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Ideal framework icons for Inclusion, Diversity, Evaluation, Advancement, Leadership

We work collaboratively to strengthen individual capacity and community bonds to advance the academic mission of the university through
Inclusion, Diversity, Evaluation, Achievement Leadership

I.D.E.A.L.

Yellow hand holding Green Circle that says L.A.C.E. Love Authenticity Courage Empathy

L.A.C.E. embodies the universal tenets of
Love, Authenticity, Courage and Empathy.
These interlocking values represent the being and doing of individuals and the institutions in which they engage. 

*©Yvette Alex-Assensoh 2013 

L.A.C.E.

 

 

Native American Nine Flags Ceremony 2016

Land Acknowledgement

The University of Oregon is located on Kalapuya ilihi, the traditional indigenous homeland of the Kalapuya people. Following treaties between 1851 and 1855, Kalapuya people were dispossessed of their indigenous homeland by the United States government and forcibly removed to the Coast Reservation in Western Oregon. Today, Kalapuya descendants are primarily citizens of the Confederated Tribes of Grand Ronde and the Confederated Tribes of Siletz Indians, and they continue to make important contributions to their communities, to the UO, to Oregon, and to the world.

In following the Indigenous protocol of acknowledging the original people of the land we occupy, we also extend our respect to the nine federally recognized Indigenous nations of Oregon: the Burns Paiute Tribe, the Confederated Tribes of Coos, Lower Umpqua and Siuslaw Indians, the Confederated Tribes of Grand Ronde, the Confederated Tribes of Siletz Indians, the Confederated Tribes of the Umatilla Indian Reservation, the Confederated Tribes of Warm Springs, the Coquille Indian Tribe, the Cow Creek Band of Umpqua Tribe of Indians, and the Klamath Tribes. We express our respect to the many more tribes who have ancestral connections to this territory, as well as to all other displaced Indigenous peoples who call Oregon home.

 

OUR UNITS 

 
CACE: Campus and Community Engagement
 

 

CACE

Strategies Groups

Strategies and Working Groups are autonomous grass-roots organizations of faculty, staff, and students from Native, Black, Latinx, Asian, Desi and Pacific Islander, and white communities. Volunteers donate their personal time and energy in support of making the university a more welcoming place.

Strategies GroupsBridging Connections and Building Community

 

​​​​​Yvette Alex-Assensoh 
​​​​​Vice President for Equity and Inclusion

Yvette Alex Assensoh pink jacket in front of bookcase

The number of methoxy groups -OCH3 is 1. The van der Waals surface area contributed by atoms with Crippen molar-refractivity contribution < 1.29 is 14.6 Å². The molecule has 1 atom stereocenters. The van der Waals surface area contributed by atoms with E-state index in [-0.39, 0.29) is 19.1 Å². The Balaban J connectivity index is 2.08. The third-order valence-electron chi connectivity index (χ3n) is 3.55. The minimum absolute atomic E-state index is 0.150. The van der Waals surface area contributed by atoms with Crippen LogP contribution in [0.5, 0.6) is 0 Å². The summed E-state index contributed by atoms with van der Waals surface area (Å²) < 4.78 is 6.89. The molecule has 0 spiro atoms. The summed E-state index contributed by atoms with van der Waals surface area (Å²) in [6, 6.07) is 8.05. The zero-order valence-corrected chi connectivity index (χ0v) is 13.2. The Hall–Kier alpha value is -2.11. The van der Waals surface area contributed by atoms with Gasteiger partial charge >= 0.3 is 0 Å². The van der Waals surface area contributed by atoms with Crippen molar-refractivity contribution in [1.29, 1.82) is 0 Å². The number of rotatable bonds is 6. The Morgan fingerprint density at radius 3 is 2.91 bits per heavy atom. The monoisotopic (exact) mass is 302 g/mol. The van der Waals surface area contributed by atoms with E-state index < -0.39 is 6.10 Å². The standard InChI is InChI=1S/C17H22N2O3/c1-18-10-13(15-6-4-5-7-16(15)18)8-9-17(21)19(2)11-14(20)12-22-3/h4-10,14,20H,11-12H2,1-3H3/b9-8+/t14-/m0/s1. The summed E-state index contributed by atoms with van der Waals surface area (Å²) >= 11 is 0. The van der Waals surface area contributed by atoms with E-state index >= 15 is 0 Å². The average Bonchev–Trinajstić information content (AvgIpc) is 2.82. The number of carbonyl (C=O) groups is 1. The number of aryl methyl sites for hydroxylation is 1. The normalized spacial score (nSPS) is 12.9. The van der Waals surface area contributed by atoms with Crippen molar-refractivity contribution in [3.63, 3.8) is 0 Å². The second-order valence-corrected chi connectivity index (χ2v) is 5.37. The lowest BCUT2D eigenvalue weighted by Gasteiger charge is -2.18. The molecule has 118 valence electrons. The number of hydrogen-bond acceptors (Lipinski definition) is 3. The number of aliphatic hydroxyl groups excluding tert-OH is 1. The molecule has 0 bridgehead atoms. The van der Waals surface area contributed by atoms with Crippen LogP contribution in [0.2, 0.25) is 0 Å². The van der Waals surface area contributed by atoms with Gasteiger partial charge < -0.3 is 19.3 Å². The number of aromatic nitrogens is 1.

Communications from the VP

 

 


Latinx Heritage Month 2022: Sending a Message. With so much happening in the world, many of us are looking for reprieve wherever we can find it. Yet, it is becoming increasingly impossible to separate our celebrations from the politics of the moment. Latinx Heritage Month 2022 is no different... Read More

The Title IX Fight is as Relevant as Ever 50 Years Later. Title IX officially turns 50 on June 23. Congress passed the landmark piece of legislation in 1972 behind the efforts of lead author and sponsor Rep. Patsy Mink, the first Asian American woman to serve in Congress. The law prohibits sex-based discrimination in all education programs and activities that receive federal funding and mandates that they actively protect students and employees. To this day, Title IX continues to be one of the strongest deterrents of discrimination against women. Nonetheless, debates over Title IX are as active as ever...Read More

Embracing Intersectionality to Reconnect with the Foundations of Pride 2022  We cannot talk about Pride Month without talking about its foundations in the Stonewall Riots...The sustained and forceful resistance at Stonewall turned a tide to where, fast forward to 2022, it’s genuinely stunning to see a corporation without rainbow themed marketing in June...Many understandably have questions about the contradictions of this moment. Beyond symbolism and statements, what is the reality for LGBTQIA+ people of color? Whose vision of Pride is really being projected? Read more

 

 

 

 

two notebooks one labeled application and other grants next to computer and notebook
Funding Opportunities

 

 

 

 

 

WHAT'S HAPPENING?

 

 

Bella Dentler
 

IN THE SPOTLIGHT:

Izabella Dentler

“As a first-generation Filipino student, I was always pushed by my family to complete a degree in higher education because I had the means and opportunity. When I chose my major, advertising, it was a shock to my family because it was not in the medical field. I knew though that I needed to follow my passion for creativity and design.”

Izabella Dentler, class of 2023
Major: Advertising; Minor: Art

 Read more about Izabella Dentler on the 2022 Asian, Desi, Pacific Islander Heritage Month homepage

EVENTS

Charlotte Coté: "c̓uumaʕas. The River that Runs through Us"
Oct6
Charlotte Coté: "c̓uumaʕas. The River that Runs through Us" Oct 6 Lillis Business Complex
Prof. Ebony McGee - Black, Brown, Bruised: How Racialized STEM Education Stifles Innovation
Oct11
Prof. Ebony McGee - Black, Brown, Bruised: How Racialized STEM Education Stifles Innovation Oct 11 EMU
Keith Knight lecture
Feb7
Keith Knight lecture Feb 7
Natalia Molina lecture
Apr18
Natalia Molina lecture Apr 18
Britney Wilson lecture
May16
Britney Wilson lecture May 16

All Events  » 

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